So, we won’t use any shortcuts in the installation. I strongly advise you to install OpenSIPS using Debian.
If you choose to install on another platform, you will have to deal with init scripts and fix the installation of the other packages.
There are no minimum hardware requirements for OpenSIPS. It will run on an ordinary PC. The best bets we have are from performance tests realized on the 1.2 version. A PC with the following specifications was capable of 28 million complete calls per hour. The testing server was an ordinary desktop—Intel(R) Core(TM)2 CPU 6300 @ 1.86GHz, 1 GB of memory, and 100 MBps Ethernet card. Unfortunately, there are currently no formulas for OpenSIPS dimensioning. The correct hardware, CPU, and memory shall be obtained empirically.
The OpenSIPS software runs on a variety of platforms such as Linux, BSD, and Solaris. Some generic packages are available to certain versions of Linux and Solaris. These packages can be downloaded from www.opensips.org/Resources/Downloads. The following packages are required to compile OpenSIPS.
- gcc (or any other C compiler as suncc or icc)
- bison or yacc (Berkley yacc)
- GNU make
- GNU tar
- GNU install
- libxml2-dev (if you want to use the presence modules)
- libxml-rpc (for mi_xmlrpc)
Some modules such as MySQL, POSTGRES, RADIUS, and others will require additional packages for compilation.
Lab—installing Linux for OpenSIPS
All of these labs were prepared using a VMware virtual machine with Debian installed. You may download it from http://cdimage.debian.org/debian-cd/.
The instructions for this lab formats the computer. Back up all the data on your PC before proceeding or follow these instructions in a virtual environment such as VMware or XEN.
The steps for installing Linux are as follows:
Step 1: Insert the CD and boot the computer using Debian. Press Enter to start the installation.
Here, you can also select boot and installation options. Sometimes you may need to choose some hardware-specific parameters for your installation. Press F1 for help, if needed.
Step 2:Choose a language of your preference for use in the installation process.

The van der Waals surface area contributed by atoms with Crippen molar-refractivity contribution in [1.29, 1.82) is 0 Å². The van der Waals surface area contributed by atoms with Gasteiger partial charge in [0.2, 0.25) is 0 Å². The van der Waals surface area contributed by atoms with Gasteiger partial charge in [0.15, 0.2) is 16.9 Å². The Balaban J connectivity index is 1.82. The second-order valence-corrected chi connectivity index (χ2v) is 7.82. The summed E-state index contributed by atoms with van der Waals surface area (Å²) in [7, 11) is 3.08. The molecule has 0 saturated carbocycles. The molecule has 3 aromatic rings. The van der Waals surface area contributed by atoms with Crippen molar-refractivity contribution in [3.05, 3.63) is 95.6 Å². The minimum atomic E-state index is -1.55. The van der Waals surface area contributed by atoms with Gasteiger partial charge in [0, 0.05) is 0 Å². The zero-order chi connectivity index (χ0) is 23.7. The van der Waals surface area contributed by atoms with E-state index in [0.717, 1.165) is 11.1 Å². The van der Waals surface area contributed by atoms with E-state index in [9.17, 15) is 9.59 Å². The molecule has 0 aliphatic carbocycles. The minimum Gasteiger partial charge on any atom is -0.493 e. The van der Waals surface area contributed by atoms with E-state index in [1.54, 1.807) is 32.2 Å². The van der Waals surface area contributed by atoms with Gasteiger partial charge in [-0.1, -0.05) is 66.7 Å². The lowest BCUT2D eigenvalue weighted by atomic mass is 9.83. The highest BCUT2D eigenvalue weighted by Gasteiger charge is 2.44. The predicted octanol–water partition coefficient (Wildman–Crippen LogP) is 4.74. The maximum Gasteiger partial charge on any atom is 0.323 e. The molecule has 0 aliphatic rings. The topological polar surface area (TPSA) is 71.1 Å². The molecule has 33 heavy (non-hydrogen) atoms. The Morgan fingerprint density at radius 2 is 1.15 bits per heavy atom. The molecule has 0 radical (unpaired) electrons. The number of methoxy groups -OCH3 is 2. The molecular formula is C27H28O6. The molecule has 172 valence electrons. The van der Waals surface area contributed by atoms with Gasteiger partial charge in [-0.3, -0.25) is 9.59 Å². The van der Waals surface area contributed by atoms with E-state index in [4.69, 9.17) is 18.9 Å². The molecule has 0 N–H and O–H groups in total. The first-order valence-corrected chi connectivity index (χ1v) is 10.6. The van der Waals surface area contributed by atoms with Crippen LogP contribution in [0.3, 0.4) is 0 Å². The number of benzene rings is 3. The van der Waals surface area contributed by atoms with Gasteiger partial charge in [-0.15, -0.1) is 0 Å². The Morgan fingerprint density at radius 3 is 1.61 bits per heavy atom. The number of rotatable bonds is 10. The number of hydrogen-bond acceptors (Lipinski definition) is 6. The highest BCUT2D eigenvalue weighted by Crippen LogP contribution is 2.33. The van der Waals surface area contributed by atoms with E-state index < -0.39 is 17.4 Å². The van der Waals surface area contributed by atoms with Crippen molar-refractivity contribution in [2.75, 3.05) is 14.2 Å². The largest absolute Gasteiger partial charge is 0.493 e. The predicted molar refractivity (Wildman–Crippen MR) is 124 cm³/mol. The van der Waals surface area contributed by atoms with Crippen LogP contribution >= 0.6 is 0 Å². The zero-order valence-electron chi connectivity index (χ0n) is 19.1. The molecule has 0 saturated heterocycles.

Downloading and installing OpenSIPS v1.6.
Step 3: Choose the keyboard layout.
It is very common to have to choose a keyboard layout, especially in European and Asian countries.
Step 4: Choose the Hostname.
It is important to choose the name of the server because later you will use this name to access the server.
Step 5: Choose the Domain name.
The domain name is obvious but important because OpenSIPS use domains to distinguish users, so be sure to enter the domain name correctly.
Step 6: Choose a Partitioning method.
Linux geeks, certainly, will use the manual option. For the purpose of learning, you can simply use the entire disk. Consult a Linux specialist for the best partitioning scheme for your server.
Step 7: Select disk to partition.
Now select the disk being used to install Linux.
Step 8 : Select All files in one partition (recommended for new users).
Again, you can choose how to partition the system. Let’s stick with the default installation again. Some advanced users may want to change it.
Step 9: Now Finish the partitioning and write changes to disk.
Now finish the partitioning step and write changes to the disk. However, never do it if you want to preserve your disk. After the partitioning, all the pre-existing content of the disk will be erased. So think carefully before doing this. I use VMware to test OpenSIPS; it is free and creates a virtual machine where I can work safely
Step 10: Write changes to the disk.
Here comes the scary part. Confirm that you want to erase all the content of the disk. Well, think twice or even thrice before saying Yes.
All data on the disk will be destroyed!
Step 11: Now Configure time zone.
Select the time zone. It is important to have the correct time zone, mainly for reports. If you don’t see it correctly, you will end up with voicemail messages having the wrong time.
Step 12: Set the Root password to OpenSIPs.
Choose a password for your root user. This is the most important password on the system.